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12-minute dovetails

By using a basic dovetail jig on a router table—rather than with a handheld router—you can turn out four perfect-fitting joints in about 12 minutes.

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  • Start with the right jig

    Over the years, we've used four jigs to cut through-dovetails on a router table. [See Sources, on last slide.] They all work essentially the same and come with everything you need, including bits. The Leigh and MLCS jigs use guide bushings to steer the bit between the template's guide fingers. But we prefer the jigs that use bearing-guided bits—Katie Jig and Keller—because they're easier to set up and change bits.

    With all but the Katie Jig, which comes ready to use, you'll first need to mount the finger template onto a backer board and make a one-time calibration for tight-fitting joints. (Each jig's instructions explain how to do this.) The backer board not only secures the jig and registers your workpiece properly, but also provides support on the back side against grain tear-out.

    Scribe a centerline on the top side of a finger in the middle of the jig, photo above, on both the pins and tails side. This will be used to center boards for symmetrical joints.

    Now, rout the joints
    Cut your project parts to size with square ends—and a couple of extra pieces for testing setups. When cutting dovetails with these jigs, tailboards and pinboards don't have to be the same thickness, but opposing boards in a drawer or other box do need to be of equal thickness. Arrange the boards to form the project, with the best faces out. Mark the outer faces -- this proves critical when routing the pins—as well as the joints with sequential numbers or letters so you can match them up after machining. Now you're ready to begin cutting as shown on the following slide, tails first.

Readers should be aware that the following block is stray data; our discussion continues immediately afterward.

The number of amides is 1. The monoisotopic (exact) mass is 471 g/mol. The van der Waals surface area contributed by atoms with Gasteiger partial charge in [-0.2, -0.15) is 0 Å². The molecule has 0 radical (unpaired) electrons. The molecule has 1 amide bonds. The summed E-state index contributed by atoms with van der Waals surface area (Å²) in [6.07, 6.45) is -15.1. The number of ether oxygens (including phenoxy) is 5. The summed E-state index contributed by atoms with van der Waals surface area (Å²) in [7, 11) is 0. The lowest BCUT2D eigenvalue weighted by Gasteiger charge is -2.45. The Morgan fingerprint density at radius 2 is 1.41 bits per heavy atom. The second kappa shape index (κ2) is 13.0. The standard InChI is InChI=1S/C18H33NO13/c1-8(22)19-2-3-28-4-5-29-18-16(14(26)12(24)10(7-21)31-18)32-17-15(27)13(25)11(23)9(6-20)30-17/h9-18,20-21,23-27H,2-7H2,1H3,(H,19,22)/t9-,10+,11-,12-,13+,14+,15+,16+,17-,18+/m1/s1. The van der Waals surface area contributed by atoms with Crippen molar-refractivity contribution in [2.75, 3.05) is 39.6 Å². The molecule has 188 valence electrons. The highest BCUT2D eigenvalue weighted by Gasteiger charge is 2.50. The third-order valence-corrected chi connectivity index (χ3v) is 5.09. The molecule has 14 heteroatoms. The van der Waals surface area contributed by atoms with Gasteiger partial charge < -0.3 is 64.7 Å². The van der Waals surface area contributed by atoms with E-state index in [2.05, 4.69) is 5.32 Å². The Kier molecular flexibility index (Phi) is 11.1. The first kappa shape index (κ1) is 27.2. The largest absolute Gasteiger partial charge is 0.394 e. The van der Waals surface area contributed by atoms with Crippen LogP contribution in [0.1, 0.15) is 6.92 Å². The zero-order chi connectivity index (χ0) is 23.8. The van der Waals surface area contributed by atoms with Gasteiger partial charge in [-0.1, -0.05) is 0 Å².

• Scribe a centerline

    Use a small square and craft knife to scribe a line down the length of a center guide finger on each side of the jig.

  • Mark for thickness

    Mark the tailboard thickness on one pinboard; then use the pinboard to mark its thickness on the tailboard.

  • Set the tail-bit height

    Lay out a centerline on the tailboard, align it with the jig's centerline, and clamp in place. Raise the bit 132 " above the thickness line.

  • Add a stopblock

    Clamp a stopblock next to the tailboard to make repeatable dovetail cuts on this and other tailboards.

  • Rout the tails

    Cut the tails by guiding the jig into the bit, so that it slides between the straight guide fingers. Repeat for each tailboard end.

  • Mark the tail sockets

    Stand a tailboard on a pinboard and transfer the tail locations. Wood visible between the tails will be pins; you'll rout away the sockets.

  • Switch to the pin-cutting bit

    Install the straight bit and set its height as before. Lay out a centerline of one marked pin and align that to the scribed finger.

  • Rout the pins

    Clamp the pinboard with its inside face against the jig, set the stopblock against the board, and rout the tail sockets to make pins.

  • Test fit for alignment

    If the test joints don't line up perfectly, slide the pinboard half the difference left or right, readjust the stopblock, and rout new pins.

  • Tap together for a perfect fit

    With all tails and pins cut, dry-fit the box; tap parts together lightly with a mallet to avoid any damage to the joints.

    Keller jig: #1500 Journeyman (14 "-shank bits only), Keller Dovetail, 800-995-2456,
    MLCS jig: #6412 (14 "-shank bits), #8712 (12 "-shank bits), MLCS, 800-533-9298,
    Leigh Jig: #R9 Plus (8mm-shank bits, collet reducer included), Leigh Industries, 800-663-8932,
    Katie Jig: #KJ1-12000001 (38"-shank bits, collet reducer included), Katie Jig, 317-787-1965,

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